Czech Republic: PM Andrej Babis loses confidence vote

Prime Minister Andrej Babis and his cabinet will resign on Wednesday, leaving the Czech Republic in political limbo.

    Prime Minister Andrej Babis is the country's second-richest man [David W Cerny/Reuters]
    Prime Minister Andrej Babis is the country's second-richest man [David W Cerny/Reuters]

    Czech Prime Minister Andrej Babis has lost a confidence vote in parliament, an expected result that marks the end of his short-lived minority government.

    Only 78 members of parliament on Tuesday voted in favour of the government, while 117 were against. 

    Babis, the country's second-richest man, and his cabinet will hand in their resignation on Wednesday, a spokeswoman said.

    However, the prime minister is expected to remain in office as he negotiates with opposition parties to form a new government.

    Babis' ANO movement won October's parliamentary elections, with 78 seats in the 200-seat house. His government of ANO members and independent experts was appointed last month.

    Czech President Milos Zeman, who is tasked with appointing prime ministers, has said he is willing to give Babis a second chance. 

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    However, Zeman is up for re-election himself in a runoff that will be held on January 26-27.

    It is unclear if Babis will get that second chance if Zeman loses to his opponent, Jiri Drahos.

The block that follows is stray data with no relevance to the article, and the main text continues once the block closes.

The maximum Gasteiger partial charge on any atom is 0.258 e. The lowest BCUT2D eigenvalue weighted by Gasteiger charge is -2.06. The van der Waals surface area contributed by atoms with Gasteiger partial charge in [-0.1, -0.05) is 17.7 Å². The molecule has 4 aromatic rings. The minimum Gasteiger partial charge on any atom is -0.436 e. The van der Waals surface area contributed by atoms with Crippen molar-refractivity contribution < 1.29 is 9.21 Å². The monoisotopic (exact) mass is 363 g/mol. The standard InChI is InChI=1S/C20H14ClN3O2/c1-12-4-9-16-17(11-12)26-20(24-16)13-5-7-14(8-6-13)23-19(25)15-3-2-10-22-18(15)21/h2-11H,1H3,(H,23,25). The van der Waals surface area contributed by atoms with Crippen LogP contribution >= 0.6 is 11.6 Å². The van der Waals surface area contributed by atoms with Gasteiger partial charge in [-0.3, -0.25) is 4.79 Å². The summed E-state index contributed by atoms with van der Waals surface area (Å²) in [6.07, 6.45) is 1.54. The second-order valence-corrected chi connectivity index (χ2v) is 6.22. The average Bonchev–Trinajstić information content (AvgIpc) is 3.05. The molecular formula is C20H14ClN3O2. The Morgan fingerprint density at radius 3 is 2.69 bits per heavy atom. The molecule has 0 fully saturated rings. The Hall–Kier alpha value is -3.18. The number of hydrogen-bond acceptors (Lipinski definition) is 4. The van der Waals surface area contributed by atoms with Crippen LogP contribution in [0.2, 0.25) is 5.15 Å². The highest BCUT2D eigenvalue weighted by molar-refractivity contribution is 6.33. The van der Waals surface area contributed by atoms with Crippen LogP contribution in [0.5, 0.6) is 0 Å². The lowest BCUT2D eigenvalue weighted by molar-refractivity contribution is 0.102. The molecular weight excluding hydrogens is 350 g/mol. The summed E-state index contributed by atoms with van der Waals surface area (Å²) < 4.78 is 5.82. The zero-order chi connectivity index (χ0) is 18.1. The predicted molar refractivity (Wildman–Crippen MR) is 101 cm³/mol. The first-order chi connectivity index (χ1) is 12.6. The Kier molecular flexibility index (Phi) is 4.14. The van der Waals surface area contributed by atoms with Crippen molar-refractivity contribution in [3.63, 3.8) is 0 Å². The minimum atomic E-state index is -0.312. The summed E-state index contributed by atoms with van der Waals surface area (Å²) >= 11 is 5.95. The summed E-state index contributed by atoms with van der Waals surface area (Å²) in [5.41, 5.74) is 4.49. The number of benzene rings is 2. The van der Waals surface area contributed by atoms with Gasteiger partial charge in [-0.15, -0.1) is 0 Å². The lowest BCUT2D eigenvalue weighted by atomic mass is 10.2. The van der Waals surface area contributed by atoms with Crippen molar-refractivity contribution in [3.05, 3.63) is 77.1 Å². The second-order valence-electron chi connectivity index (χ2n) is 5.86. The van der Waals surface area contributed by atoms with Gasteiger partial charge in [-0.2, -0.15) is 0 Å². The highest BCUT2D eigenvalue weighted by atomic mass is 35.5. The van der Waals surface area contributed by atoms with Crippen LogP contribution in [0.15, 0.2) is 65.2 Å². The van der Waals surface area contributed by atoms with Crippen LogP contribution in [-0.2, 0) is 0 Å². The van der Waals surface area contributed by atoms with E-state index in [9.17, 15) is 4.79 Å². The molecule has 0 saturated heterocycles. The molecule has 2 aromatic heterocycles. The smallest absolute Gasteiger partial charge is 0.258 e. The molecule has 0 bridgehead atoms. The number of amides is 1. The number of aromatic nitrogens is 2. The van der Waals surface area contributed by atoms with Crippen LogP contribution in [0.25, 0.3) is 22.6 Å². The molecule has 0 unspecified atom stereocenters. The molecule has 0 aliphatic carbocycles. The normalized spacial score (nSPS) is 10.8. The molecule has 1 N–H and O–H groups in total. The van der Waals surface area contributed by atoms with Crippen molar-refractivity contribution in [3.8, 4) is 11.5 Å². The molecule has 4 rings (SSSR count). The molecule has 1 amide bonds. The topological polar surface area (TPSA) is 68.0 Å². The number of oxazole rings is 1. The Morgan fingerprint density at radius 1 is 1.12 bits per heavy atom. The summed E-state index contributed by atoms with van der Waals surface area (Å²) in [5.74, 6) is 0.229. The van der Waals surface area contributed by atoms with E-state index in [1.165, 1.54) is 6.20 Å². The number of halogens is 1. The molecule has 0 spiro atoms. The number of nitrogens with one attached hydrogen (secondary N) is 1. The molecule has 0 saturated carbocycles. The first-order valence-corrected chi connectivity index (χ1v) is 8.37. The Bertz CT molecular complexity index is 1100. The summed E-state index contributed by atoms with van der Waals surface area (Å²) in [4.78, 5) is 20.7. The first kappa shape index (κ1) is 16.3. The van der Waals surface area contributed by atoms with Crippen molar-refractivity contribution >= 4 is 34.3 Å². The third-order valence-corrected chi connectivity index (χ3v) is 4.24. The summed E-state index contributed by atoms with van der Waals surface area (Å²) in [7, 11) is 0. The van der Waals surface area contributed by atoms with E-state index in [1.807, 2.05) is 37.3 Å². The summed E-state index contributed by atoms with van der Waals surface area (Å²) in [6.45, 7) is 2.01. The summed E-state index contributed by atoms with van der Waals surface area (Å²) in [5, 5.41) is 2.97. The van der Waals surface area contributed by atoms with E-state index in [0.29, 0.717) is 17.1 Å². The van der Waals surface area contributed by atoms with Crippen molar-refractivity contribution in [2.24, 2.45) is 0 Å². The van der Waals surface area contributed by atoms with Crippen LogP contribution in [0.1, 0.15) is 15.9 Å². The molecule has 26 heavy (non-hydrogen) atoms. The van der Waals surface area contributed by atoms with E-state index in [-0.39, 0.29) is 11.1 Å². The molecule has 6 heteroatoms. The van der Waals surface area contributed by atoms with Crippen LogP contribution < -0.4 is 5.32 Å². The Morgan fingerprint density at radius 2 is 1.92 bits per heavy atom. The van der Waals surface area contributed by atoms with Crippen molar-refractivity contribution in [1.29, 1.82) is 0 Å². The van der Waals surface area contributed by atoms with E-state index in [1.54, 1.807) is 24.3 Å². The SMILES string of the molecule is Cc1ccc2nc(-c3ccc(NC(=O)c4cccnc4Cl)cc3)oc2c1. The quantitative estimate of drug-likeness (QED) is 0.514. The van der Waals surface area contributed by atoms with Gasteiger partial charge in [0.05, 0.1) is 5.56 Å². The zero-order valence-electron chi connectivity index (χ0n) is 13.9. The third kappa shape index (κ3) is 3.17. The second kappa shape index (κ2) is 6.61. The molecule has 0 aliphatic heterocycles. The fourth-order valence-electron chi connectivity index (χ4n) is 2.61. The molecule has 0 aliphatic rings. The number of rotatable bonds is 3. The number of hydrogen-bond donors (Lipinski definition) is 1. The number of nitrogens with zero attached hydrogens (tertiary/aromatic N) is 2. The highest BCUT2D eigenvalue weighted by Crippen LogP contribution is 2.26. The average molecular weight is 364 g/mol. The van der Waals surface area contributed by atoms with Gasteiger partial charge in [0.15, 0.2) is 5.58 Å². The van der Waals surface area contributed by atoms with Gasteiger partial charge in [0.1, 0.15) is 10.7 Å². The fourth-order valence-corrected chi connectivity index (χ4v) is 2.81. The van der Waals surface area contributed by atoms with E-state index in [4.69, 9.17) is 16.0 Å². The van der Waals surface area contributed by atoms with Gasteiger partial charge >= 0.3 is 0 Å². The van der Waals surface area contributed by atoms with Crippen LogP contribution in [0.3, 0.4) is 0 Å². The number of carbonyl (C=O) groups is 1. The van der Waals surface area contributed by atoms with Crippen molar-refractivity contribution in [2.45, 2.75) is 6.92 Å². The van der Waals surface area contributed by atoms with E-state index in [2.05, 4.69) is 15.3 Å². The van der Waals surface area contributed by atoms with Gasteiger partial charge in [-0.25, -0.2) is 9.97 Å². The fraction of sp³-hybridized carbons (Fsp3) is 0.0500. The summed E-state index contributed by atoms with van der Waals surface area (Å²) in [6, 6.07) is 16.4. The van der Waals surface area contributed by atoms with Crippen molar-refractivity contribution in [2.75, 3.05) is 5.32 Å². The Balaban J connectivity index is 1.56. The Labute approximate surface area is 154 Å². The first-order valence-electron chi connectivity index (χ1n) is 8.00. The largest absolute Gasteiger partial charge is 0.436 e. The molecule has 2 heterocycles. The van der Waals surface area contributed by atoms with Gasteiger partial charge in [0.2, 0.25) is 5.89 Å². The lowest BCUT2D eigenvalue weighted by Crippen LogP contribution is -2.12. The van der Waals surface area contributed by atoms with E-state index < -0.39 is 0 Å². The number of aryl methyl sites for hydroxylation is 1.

Opposition parties have said they are ready to talk about joining a coalition, with some of them only willing to come to the table if Babis was not prime minister.

    "The ANO chairman should wake up from his dream about a minority, one-party government and he should start working normally, work on building a government with majority support in parliament," Petr Fiala, head of the centre-right Civic Democrats said.

    That demand mainly sprouted from fraud allegations against Babis.

    He is alleged to have hidden ownership of one of his companies a decade ago to win a $2.45m subsidy, mostly from European Union funds, meant for small businesses.

    Babis, the second richest man in the Czech Republic, has denied any wrongdoing, saying the investigation is a ploy to try to get him to leave politics.

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    "This is a ploy organised by the mafia that had been stealing billions here, for a long time, and I, of course, bother them," Babis said on Tuesday.

    After winning the October elections, Babis regained previously revoked immunity from prosecution.

    However, Czech police have requested Babis' immunity to be lifted, a course of action a parliamentary committee also recommended earlier on Tuesday.

    With parliament giving a vote of no-confidence and presidential elections happening next week, it could take weeks - if not months - before the Czech Republic has a government.

    SOURCE: Al Jazeera and news agencies


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